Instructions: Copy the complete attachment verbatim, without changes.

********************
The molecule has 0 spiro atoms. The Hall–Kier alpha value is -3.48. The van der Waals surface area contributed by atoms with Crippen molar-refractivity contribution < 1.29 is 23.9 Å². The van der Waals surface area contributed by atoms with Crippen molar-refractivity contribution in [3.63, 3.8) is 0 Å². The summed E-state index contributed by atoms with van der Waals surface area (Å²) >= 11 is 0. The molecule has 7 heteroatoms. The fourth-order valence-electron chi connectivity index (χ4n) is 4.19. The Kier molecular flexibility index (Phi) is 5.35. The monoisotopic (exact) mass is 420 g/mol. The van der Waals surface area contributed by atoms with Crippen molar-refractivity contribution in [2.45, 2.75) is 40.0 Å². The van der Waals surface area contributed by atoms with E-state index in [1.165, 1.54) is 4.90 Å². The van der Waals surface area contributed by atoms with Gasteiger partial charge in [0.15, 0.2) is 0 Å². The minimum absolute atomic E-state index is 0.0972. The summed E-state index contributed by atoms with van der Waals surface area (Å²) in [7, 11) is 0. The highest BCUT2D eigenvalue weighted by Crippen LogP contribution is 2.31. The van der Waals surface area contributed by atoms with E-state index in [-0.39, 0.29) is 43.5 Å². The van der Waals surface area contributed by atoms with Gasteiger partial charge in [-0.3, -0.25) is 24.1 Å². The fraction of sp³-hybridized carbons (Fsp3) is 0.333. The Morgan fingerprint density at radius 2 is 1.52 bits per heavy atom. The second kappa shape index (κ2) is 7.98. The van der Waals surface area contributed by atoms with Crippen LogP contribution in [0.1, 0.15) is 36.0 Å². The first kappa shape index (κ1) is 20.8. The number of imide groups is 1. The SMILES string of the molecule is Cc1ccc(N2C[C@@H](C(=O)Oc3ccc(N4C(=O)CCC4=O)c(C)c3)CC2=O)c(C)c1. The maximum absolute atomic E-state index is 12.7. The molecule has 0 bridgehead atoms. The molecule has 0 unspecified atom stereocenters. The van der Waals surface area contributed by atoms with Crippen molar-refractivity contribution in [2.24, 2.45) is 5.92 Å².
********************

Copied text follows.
The molecule has 0 spiro atoms. The Hall–Kier alpha value is -3.48. The van der Waals surface area contributed by atoms with Crippen molar-refractivity contribution < 1.29 is 23.9 Å². The van der Waals surface area contributed by atoms with Crippen molar-refractivity contribution in [3.63, 3.8) is 0 Å². The summed E-state index contributed by atoms with van der Waals surface area (Å²) >= 11 is 0. The molecule has 7 heteroatoms. The fourth-order valence-electron chi connectivity index (χ4n) is 4.19. The Kier molecular flexibility index (Phi) is 5.35. The monoisotopic (exact) mass is 420 g/mol. The van der Waals surface area contributed by atoms with Crippen molar-refractivity contribution in [2.45, 2.75) is 40.0 Å². The van der Waals surface area contributed by atoms with E-state index in [1.165, 1.54) is 4.90 Å². The van der Waals surface area contributed by atoms with Gasteiger partial charge in [0.15, 0.2) is 0 Å². The minimum absolute atomic E-state index is 0.0972. The summed E-state index contributed by atoms with van der Waals surface area (Å²) in [7, 11) is 0. The highest BCUT2D eigenvalue weighted by Crippen LogP contribution is 2.31. The van der Waals surface area contributed by atoms with E-state index in [-0.39, 0.29) is 43.5 Å². The van der Waals surface area contributed by atoms with Gasteiger partial charge in [-0.3, -0.25) is 24.1 Å². The fraction of sp³-hybridized carbons (Fsp3) is 0.333. The Morgan fingerprint density at radius 2 is 1.52 bits per heavy atom. The second kappa shape index (κ2) is 7.98. The van der Waals surface area contributed by atoms with Crippen LogP contribution in [0.1, 0.15) is 36.0 Å². The first kappa shape index (κ1) is 20.8. The number of imide groups is 1. The SMILES string of the molecule is Cc1ccc(N2C[C@@H](C(=O)Oc3ccc(N4C(=O)CCC4=O)c(C)c3)CC2=O)c(C)c1. The maximum absolute atomic E-state index is 12.7. The molecule has 0 bridgehead atoms. The molecule has 0 unspecified atom stereocenters. The van der Waals surface area contributed by atoms with Crippen molar-refractivity contribution in [2.24, 2.45) is 5.92 Å².